“For [the students], the first president they’re aware of is an African-American. This is the first presidency they’re aware of,” Mr. Harwood says. The students raised $62,000 in a month to attend the inauguration. They are part of a wind ensemble here for a festival in honor of the inauguration.
Why did the students wish to travel all the way across the country to attend? “The last [presidential] debate [between Obama and GOP nominee Mitt Romney] was about being rich and poor – the president representing what it takes to support people who are struggling,” says Harwood.
One of the students, Amanda Saeteurn, sold books to help earn the money to come. The reason she wanted to come is “change.” “Obama has made a lot of changes, and they will take time to take effect,” she says.
For others, Obama’s second inauguration is a chance to see history again – only with better weather and room to breathe. Suzanne Dempsey, a special education teacher in Frederick, Md., who came to the first inauguration, allowed as how she didn’t have to get up so early to get a decent spot.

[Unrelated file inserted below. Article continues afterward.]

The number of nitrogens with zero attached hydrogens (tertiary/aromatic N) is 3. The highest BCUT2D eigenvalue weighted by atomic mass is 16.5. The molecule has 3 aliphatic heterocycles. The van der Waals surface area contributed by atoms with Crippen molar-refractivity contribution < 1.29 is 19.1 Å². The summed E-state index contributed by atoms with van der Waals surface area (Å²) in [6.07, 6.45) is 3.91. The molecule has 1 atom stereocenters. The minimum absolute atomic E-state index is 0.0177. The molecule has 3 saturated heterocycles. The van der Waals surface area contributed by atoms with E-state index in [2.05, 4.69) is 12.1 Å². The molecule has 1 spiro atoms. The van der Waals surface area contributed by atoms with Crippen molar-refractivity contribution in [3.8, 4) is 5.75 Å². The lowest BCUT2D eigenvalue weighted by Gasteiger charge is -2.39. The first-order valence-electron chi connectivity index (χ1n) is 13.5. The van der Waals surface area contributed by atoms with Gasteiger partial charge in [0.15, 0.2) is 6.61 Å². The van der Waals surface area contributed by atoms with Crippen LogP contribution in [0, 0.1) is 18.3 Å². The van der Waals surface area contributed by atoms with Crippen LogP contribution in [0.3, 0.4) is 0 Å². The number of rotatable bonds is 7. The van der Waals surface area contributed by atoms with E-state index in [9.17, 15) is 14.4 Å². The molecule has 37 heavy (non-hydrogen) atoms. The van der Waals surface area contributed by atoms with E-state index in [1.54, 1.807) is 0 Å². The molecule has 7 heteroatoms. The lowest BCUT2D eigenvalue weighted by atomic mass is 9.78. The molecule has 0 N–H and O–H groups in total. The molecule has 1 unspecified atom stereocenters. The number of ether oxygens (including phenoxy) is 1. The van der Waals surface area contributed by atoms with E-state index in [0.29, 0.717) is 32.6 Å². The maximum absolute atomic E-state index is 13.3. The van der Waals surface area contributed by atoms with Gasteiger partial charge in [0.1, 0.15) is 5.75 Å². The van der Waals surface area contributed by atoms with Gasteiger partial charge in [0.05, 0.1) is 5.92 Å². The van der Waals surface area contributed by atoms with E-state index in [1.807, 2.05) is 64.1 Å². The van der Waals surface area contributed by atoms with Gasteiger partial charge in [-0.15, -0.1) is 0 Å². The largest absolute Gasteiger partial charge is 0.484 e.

“I wanted to feel that wonderful energy again,” Ms. Dempsey says.
Dennis Rutledge, a middle-aged African-American man from D.C. (but born in Alabama, he emphasizes) was excited to see the president walk through the door of St. John’s Episcopal Church near the White House Monday morning for the preinaugural service.
“I’m on a high,” said Mr. Rutledge.
He came four years ago, but it was so crowded around the White House he just "smelled the air" and left. This time he wanted to make sure he saw the president, so he got a primo seat on the concrete barrier by St. John's.
Judy Garth, from suburban Virginia, volunteered for the president in that critical battleground state – she was “terrified” Mr. Romney would win, she says – and decided she had to see the inauguration, which she didn’t do four years ago.